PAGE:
• Thriller: Love the song and know almost the whole dance.
  • Flashdance: I know the whole dance, but am not as good as her.
  • Ballet: Was in a class for a few days before I transferred out, I was put there by accident. However, what I learned there will forever remain in my mind.
  • The Time Warp: Such a fun song!
  • Bollywood: I watch a lot and love to dance along.
  • Mash Potato: Such fun!
  • The Twist: Who doesn’t like to twist?
  • Square Dancing: A fun requirement everyone has to learn.
  • Line-Dancing: I love all types of music, country being one of them.
  • West Coast Swing: Unfortunately there weren’t enough guys so I learned the guy’s part instead of the girls.
  • Breakfast Club Dance: Not only can I do the feet thing, but I have Ally Sheedy’s dance down.
  • MC Hammer: Only Can’t Touch This, and not even all of that.

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5) Modern Languages

I wish I knew more languages fluently, but alas I am only bilingual (and even that some may not count.)

  • Fluent American: Not the same as English as we have a mix of slang from many different cultures and word’s that have multitude of meanings.
  •  Fluent English: I know the proper and elegant way to word things, along with a lot of English slang.
  • Some Spanish: My family is part hispanic and I have taken three years of spanish class. I know how to introduce myself (Me llamo es), say where I am from (Yo soy de), if I want to go somewhere (Yo voy, tu vas, nosotros vamos…), how to ask for things (puedo por favor; donde esta…), help (ayudame), the weather, how to say I am hurt or injured, can count etc…
  • Smattering of French: I know how to say hello, good-bye (five different ways), and a few other things.
  • Sign Language: I know quite a few words and the whole alphabet.
  • Danish: A few words here and there

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5) Something in her air and manner of walking, the tone of her voice, her address and expressions

Got all those covered. Everything in my manner of doing things always brings support to what I am talking about.

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6) Extensive Reading

This is where I fit the bill most of all. I have been reading since I was a small child, and I READ ALL THE  TIME. I am never without a book, and devour them extremely fast, no matter the length. In fact I meet my goal of reading 365 books this year a couple of weeks ago. And I love to read EVERYTHING! Mystery, classics, sci-fi, horror, romance, historical fiction, non-fiction, biography, westerns, plays, novels, etc. I love the library, that spend as much free time there possible. One of my favorite things is to just go through the stacks and look at all the different books, choosing which I think will be best. I have too many favorite books and authors that I just can’t pick one. I really want a library like in Beauty and the Beast or The Swan Princess. I mean if Darcy has asked me to marry him in his rude, conceited way that first time; I would have considered saying yes because I would know he would have a fantastic library.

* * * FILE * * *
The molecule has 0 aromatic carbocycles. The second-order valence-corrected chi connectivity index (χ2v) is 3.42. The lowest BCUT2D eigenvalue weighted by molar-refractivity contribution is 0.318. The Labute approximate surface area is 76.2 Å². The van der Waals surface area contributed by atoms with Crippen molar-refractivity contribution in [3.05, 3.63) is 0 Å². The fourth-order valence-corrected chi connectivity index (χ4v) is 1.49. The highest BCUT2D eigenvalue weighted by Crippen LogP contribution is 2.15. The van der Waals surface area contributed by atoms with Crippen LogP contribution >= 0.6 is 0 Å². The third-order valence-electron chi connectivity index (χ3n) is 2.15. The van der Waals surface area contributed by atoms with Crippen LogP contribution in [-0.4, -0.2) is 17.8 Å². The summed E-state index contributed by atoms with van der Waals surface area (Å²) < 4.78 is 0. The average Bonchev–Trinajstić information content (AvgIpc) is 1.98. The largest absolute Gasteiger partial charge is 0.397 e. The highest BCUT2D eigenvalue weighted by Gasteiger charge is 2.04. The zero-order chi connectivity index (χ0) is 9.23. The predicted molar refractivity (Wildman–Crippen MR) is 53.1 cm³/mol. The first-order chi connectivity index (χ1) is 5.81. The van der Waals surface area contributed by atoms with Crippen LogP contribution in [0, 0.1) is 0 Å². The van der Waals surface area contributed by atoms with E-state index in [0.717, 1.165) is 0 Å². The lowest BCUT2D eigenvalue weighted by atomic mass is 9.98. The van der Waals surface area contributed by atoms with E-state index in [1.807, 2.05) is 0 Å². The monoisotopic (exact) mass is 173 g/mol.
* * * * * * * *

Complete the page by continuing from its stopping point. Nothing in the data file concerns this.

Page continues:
diewithbooks

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7) Embroidery

I know that this isn’t technically something that Darcy said was attractive in a woman, but it was something that most people valued a woman knowing back then. I only know hand sewing, and that in itself is mostly subjects related to patching; but I embroider like a boss. I have been doing it ever since I was a kid, amd enjoy it immensely.

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8) Cooking

Yes, I know. Only poor women or domestic help cooked at that time, but I’m proud of the fact that I am an extremely good cook. I can make anything, as long as I have a recipe, and am not daunted at trying new things. And for all the modern men out there, I make the best sandwiches out of every person I know. My older sister and I used to kid that I would make one very lucky guy extremely happy with that talent.

Well with all these accomplishments; along with filling many others that we value today, what guy wouldn’t want me? LOL

To see what you get go here

To see what you get go here

How many of you out there also fit the bill for Darcy’s Dream Date?

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For more on Mr. Darcy, go to Mr. Darcy: Man of Dream
For more on Pride and Prejudice, go to Flirting With Disaster
For more bookish posts, go to Never an Empty Bed
For more quizzes, go to By George He’s Perfect
For more on my thoughts of music, go to On the 6th, 5th, 4th, 3rd, 2nd, & 1st Days ‘Til Christmas
For more of my favorite quotes, go to Novel vs. Reality